How much does the public really know about packaging and sustainability?
The range of recycling symbols and confusion over what can and can’t be recycled is contributing to the British public’s concerns about packaging. But with paper and cardboard, there’s no confusion – just basic common sense.
When it comes to recycling, there’s little doubt that the British public have a great deal of concern about single-use plastics. Programmes such as Blue Planet and the more recent Drowning In Plastic have pushed the issue right to the top of many people’s worry list, but there still seems to be a lot of confusion over what materials can and can’t be recycled.
A recent report by international packaging company Ball Corporation found that while 86% of British adults are worried about plastic pollution, almost a fifth (18%) don’t understand what they can and cannot recycle, a figure that rises to 26% of 18-24 year olds. Going into the detail, almost a third of all British adults (31%), including 41% of millennials, state that not enough drinks are available in non-plastic packaging.
Labelling the problem
Part of the problem appears to be the public’s confusion over what can and can’t be recycled thanks to a bewildering array of symbols on household packaging. There are currently eight basic recycling symbols, with a number of variations of the plastics symbol indicating the type of plastic the packaging is made from.
A survey by Which? earlier this year found that while 73% of the public understood that the Mobius Loop symbol meant that the packaging could be recycled, that figure plummeted to 32% when they were asked what the same symbol with ‘PET’ underneath meant. And when asked what a crossed-out circular black arrow meant, only 6% knew that the packaging is only being recycled by 20% of councils.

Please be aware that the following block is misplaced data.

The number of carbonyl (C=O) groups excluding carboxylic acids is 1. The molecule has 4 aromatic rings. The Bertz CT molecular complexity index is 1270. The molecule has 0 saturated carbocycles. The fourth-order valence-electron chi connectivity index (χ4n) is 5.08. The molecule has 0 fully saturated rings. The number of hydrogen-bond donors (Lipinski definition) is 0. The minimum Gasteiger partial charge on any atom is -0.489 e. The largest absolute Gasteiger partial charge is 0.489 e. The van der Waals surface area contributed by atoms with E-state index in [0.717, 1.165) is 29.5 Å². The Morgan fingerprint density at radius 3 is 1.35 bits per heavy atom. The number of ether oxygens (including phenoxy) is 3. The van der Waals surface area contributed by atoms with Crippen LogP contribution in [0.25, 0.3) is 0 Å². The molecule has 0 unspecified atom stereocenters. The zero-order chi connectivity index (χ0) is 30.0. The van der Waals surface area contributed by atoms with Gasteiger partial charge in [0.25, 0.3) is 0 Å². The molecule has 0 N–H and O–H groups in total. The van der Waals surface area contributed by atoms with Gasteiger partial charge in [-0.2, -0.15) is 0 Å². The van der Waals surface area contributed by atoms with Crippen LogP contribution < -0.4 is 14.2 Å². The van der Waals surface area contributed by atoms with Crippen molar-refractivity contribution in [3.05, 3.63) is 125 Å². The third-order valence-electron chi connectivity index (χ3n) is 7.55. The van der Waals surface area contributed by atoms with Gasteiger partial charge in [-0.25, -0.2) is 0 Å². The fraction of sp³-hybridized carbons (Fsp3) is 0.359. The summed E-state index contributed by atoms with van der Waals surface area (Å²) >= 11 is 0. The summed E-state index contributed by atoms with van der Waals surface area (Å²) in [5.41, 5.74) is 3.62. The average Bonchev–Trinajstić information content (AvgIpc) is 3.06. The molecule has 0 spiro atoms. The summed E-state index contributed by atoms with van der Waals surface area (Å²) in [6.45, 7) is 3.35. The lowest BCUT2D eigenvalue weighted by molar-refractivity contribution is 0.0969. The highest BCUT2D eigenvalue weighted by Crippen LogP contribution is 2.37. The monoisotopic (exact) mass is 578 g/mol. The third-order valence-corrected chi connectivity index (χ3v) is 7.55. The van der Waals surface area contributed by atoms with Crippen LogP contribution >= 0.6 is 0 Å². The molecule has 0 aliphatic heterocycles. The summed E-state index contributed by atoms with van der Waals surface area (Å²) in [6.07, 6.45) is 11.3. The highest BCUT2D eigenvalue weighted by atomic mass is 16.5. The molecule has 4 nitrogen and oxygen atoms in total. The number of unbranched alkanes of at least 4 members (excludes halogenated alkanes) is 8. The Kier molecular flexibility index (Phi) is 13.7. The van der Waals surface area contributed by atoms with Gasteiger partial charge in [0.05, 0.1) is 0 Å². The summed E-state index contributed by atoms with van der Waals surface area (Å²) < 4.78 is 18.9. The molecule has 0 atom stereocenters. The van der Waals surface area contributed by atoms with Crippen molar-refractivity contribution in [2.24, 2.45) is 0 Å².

“We know that people want to reduce the waste that goes to landfill and recycle more but are often left baffled by a confusing array of symbols and inconsistent labelling,” said Nikki Stopford, Director of Research and Publishing at Which?. “We want the government and manufacturers to act now to bring about clear, simple and consistent labelling and to make that compulsory to help consumers know what can be recycled and how to recycle it.”
Paper: the popular choice
While the debate about single-use plastics rages on, paper and cardboard continues to be the public’s most popular choice for packaging. In a recent Two Sides survey, an impressive 78% of people like paper and cardboard packaging because it’s biodegradable, while almost half (48%) prefer the “touch and feel” of paper and cardboard when compared to other packaging materials.
“Paper-based packaging provides many benefits, from protecting the products and preventing waste to optimising logistics in the supply chain,” says Steven Stoffer, Group Vice President Development of Smurfit Kappa. “Most importantly, it’s 100% recyclable and has the least impact on the environment.”
A demand for change
The high recycling rate of paper and cardboard (currently 83%, the highest of any packaging material) and the public’s clear preference for this type of packaging has meant that there’s an increasing demand across the world. Around 60% of cartons in Europe are now made from recycled cardboard and recycled paper provides 88% of the raw material for new corrugated boxes.
Meanwhile, the demand for paper and cardboard packaging also has a number of positive effects on climate change. Since forests play a central role in the initial production of this recyclable resource, sustainably managed forests are growing at a fantastic rate. Between 2005 and 2015, European forests grew by 44,000km2 – an area larger than Switzerland.
Taken with its strength, flexibility and aesthetic beauty, paper and cardboard provides brands and companies with a sustainable packaging solution, one that’s only going to increase in popularity and use.
“There is increasing pressure on companies to be more sustainable and this is having a transformative effect on the packaging industry,” says Steven Stoffer, “With the floating mass of non-biodegradable, primarily plastic packaging floating in our oceans, paper-based packaging is increasingly being seen as an attractive alternative.